This word has been the bane of many ministries. It has burned out so many good leaders, destroyed marriages, strained faith walks and damaged students. All youth pastors want their groups to be perfect, and I don't believe there's ever been one who just wanted to run the worst youth group in town. We've all tried to achieve "perfection" but alas, it is unattainable. It's a mirage, a puff of smoke, an impossible dream. At least here on earth it is. Most of us who seek to go beyond doing our best in our groups will tend to fall into two extremes whilst pursuing perfection. 1)we're never satisfied, and 2) We refuse to budge.
On the one hand, we constantly are seeking for the next best thing, program, curriculum, model, media, etc that will take our group "to the next level." We work hard to provide the best teaching, events and volunteers, but more out of a mindset based on the idea that the results they yield will take us closer to that "perfection" we are reaching for. Sometimes, it may even lead us to leave a perfectly healthy and growing ministry for an even bigger opportunity and sometimes it will cause us all sorts of frustrations when we can't mould our people into the picture we have in our heads. This is quite possibly the reason why criticisms hurt us so much. yea, I know that constructive criticism is always good to receive, but there's always a tiny portion of us who feels slighted by someone saying that we could have done better. We lose sight of the very reason we became youth pastors in the first place, not to chase after the spectre of perfection, but to point people to the one who truly is perfect: God.
We do great harm to our students, because we tend to (perhaps indadvertedly) show them how to pursue "perfect" rather than how to pursue God. They watch us and hear about how we work, pray, but I fear they see that our hearts are not fully focused on seeking God, but in creating perfection so that God will seek us. Perhaps this is the reason why many students feel that they are not good enough christians, that every time they try to do something and it doesn't produce fruit effortlessly that they need to work harder at being a better Christian. We may even teach them to not enjoy the "now" therefore, they go through life seeking the next big thing, never stopping to see the good they've built.
The pendulum swing to the other extreme isn't any better as we may be resistant of changes that would expand the effectiveness of our ministry. We become so stuck in a rut that we forget there are many ways to enhance what we do, to keep it fresh and relevant or, most importantly, accessible to everyone. We may even become critics (or trolls) of others who are seeing increased success. We start making excuses as to why that wouldn't work in our area, or we blame the lack of money, people, volunteers, building capacity, equipment, or even blame senior church leadership for their "lack of vision." It all becomes an insatiable whining or a discourse on "why that's not going to work" or "If I had a chance..." yet, we do nothing but hope that somehow one day we wake up and everything will magically have reached perfection.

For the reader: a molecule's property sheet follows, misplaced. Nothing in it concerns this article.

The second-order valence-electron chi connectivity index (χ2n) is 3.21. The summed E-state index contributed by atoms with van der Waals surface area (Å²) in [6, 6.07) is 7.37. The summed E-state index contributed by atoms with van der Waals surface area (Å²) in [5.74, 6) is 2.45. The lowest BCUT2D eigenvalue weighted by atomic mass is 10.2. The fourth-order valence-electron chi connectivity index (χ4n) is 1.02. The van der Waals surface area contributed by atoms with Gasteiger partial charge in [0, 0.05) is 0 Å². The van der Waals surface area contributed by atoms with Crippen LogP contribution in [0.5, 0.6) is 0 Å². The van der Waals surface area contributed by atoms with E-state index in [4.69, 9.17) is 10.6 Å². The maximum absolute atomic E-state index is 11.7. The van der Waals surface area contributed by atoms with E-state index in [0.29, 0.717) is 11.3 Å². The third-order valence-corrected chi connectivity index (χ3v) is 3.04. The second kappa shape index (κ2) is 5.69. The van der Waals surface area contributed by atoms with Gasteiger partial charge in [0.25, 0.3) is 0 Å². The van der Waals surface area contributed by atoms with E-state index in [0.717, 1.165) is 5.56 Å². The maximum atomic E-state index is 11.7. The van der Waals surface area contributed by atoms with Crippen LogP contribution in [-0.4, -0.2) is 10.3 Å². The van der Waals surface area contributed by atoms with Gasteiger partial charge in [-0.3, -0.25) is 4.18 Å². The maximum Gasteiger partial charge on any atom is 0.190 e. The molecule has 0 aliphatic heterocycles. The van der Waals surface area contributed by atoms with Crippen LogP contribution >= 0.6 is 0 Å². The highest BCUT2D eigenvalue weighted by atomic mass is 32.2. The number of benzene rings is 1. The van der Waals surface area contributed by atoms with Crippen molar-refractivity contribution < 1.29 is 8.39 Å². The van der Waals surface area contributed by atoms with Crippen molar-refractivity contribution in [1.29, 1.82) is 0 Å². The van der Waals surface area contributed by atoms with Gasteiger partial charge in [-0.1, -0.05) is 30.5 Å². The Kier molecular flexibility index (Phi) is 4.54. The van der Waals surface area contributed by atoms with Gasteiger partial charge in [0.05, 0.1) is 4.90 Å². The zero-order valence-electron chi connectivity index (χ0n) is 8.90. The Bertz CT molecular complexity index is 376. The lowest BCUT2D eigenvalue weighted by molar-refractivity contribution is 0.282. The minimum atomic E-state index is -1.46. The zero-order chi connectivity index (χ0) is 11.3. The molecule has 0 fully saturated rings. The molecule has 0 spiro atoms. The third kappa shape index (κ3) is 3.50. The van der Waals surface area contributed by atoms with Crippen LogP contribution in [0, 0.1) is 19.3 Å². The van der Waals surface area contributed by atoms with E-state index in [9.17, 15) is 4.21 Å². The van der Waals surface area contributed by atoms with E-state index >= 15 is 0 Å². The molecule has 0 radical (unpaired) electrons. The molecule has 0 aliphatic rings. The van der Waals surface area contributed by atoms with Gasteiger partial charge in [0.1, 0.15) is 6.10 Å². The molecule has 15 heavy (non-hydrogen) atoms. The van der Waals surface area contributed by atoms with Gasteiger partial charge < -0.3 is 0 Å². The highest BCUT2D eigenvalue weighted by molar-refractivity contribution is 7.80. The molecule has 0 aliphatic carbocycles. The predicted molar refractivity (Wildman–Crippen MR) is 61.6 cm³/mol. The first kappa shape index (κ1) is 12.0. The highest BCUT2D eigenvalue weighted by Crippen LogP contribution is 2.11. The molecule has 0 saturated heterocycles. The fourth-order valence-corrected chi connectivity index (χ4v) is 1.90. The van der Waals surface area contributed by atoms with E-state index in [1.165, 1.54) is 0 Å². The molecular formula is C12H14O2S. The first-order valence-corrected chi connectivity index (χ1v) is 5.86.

This also hurts our students because they copy what we do or how we talk/think because we are an important figure in their lives. By dwelling in this extreme we teach them that working towards excellence is a fools errand and that keeping things status quo is best. Thus they grow up to be people who wallow in mediocrity or below, never wanting to move beyond their limits because we taught them to never endeavour to be better. We taught them to become immovable.
So what now?
I'm not entirely sure that there is a clear cut remedy to this issue. Personally, I believe that we must do everything in our physical power to be the best we can be as followers of Christ. Our example speaks louder than a thousand sermons, but we cannot allow ourselves to be so consumed with reaching perfection, when we know it is impossible. I believe that part of (if not the whole) answer comes from shifting our focus away from a perfection based on our achievement and centre it on a perfection based on God. What I mean by this is: that we do everything in our power accomplish every task in the best way we can. We must push ourselves to our limits, we seek ways to improve (within reason), and we let God deal with making things perfect. We focus on our best and do what is pleasing to God, what will bring him the greatest amount of Honour. I believe that even though it may not look "perfect" in our eyes, in His it more than does. No matter how simple, limited, or small, when we do things to bring God glory, with pure and humble motives, He deems it perfect.
Until next time!